Turkish president calls for boycott of French products
'Hostility to Islam, Muslims became policy in some European countries, supported at high levels,' says Erdogan
In an escalation of the row between France and Turkey over Paris tolerating and encouraging Islamophobia, Turkey’s president on Monday called for a sweeping public boycott of French-made goods.
"Here I call out to my people, don't ever compliment French brands, don't buy them," Erdogan said at the opening ceremony of a week in the capital Ankara honoring the birth of the Prophet Muhammad, insulting cartoons of which in France fueled the row.
As some in France says, “Don't buy Turkish brand goods,” the Turkish people should shun French brand goods, he said.
Decrying rising Islamophobia in Europe, Erdogan said hostility to Islam and Muslims has become state policy in some European countries, a policy that enjoys support at high levels.
"Especially across European countries, we see that hostility to Islam and Muslims spread through societies like the plague. Places of business, houses, places of worship, and schools which belong to Muslims are attacked by racists and fascist groups almost every day," he added.
He said racist terrorism is spreading in society by the media and politics, and often through "toleration" by security forces.
"Today, it is becoming more and more impossible to be a Muslim and to live as a Muslim in the West. While organizations such as [terrorist group] FETO are protected at the highest level, sincere believers who have no other aim than doing what their religion requires are subjected to ‘othering’," said Erdogan.
FETO and its US-based leader Fetullah Gulen orchestrated the defeated coup of July 15, 2016, in which 251 people were martyred and nearly 2,200 injured.
Turkey accuses FETO of being behind a long-running campaign to overthrow the state through the infiltration of Turkish institutions, particularly the military, police, and judiciary.
Turkey has charged that European countries give shelter to fugitive FETO members and refuse to extradite them to face justice.
‘EP cannot stay silent on Islamophobia’
Addressing his fellow world leaders, he urged: "If there is persecution in France, let’s protect Muslims together."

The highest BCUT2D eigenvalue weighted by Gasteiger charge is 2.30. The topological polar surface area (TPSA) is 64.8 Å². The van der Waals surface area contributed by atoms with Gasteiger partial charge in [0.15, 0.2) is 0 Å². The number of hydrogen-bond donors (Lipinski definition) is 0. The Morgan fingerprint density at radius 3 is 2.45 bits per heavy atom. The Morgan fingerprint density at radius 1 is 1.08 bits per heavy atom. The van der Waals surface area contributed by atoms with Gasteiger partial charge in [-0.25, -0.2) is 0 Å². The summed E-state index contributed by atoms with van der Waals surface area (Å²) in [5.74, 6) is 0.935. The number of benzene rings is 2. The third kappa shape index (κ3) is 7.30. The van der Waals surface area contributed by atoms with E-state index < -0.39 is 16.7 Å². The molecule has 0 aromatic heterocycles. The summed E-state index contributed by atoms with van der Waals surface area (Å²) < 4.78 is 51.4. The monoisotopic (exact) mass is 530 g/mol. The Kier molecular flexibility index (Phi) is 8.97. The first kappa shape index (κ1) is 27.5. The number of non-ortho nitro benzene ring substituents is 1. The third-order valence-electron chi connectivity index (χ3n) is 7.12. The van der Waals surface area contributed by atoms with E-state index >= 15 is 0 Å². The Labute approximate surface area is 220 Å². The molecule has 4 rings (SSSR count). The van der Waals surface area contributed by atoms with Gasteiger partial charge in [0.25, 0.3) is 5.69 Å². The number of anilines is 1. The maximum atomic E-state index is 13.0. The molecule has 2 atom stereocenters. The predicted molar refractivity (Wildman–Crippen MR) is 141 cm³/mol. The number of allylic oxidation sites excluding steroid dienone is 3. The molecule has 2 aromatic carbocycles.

He went on to say that as the European Parliament speaks up on every issue related to Turkey, it would be wrong for it to stay silent in the face of rampant Islamophobia.
"European politicians must now stop the hate campaign led by French President Emmanuel Macron," he said, reiterating that racism and Islamophobia are mental health problems.
Mentioning the recent attacks on Islam and Muslims, Erdogan said that these were started with encouragement by Macron, who "needs be under control mentally".
"There is no gain you can achieve by seeing Muslims as enemies," Erdogan warned, speaking as "the president of a country with 6 million of his people living in Europe."
The 2011 attacks in Norway by an Islamophobic terrorist gunman which claimed 77 innocent people, Erdogan called these the "painful consequences" of Europe’s current policies.
"Everyone should learn lessons from the massacres of World War II. Racist terrorism has brought nothing and will bring nothing to Europe but blood, tears, and internal strife," he added.
Earlier this month, French President Emmanuel Macron described Islam as a religion "in crisis" and announced plans for tougher laws to tackle what he called "Islamist separatism" in France.
He condemned the murder of a French teacher who showed cartoons of the Prophet Muhammad in class, but said France would "not give up our cartoons."
Several Arab countries, as well as Turkey, Iran, and Pakistan, have condemned Macron’s attitude toward Muslims and Islam, with Erdogan saying on Sunday that the French leader needs "mental treatment."
After Erdogan’s remarks, France recalled its ambassador to Turkey.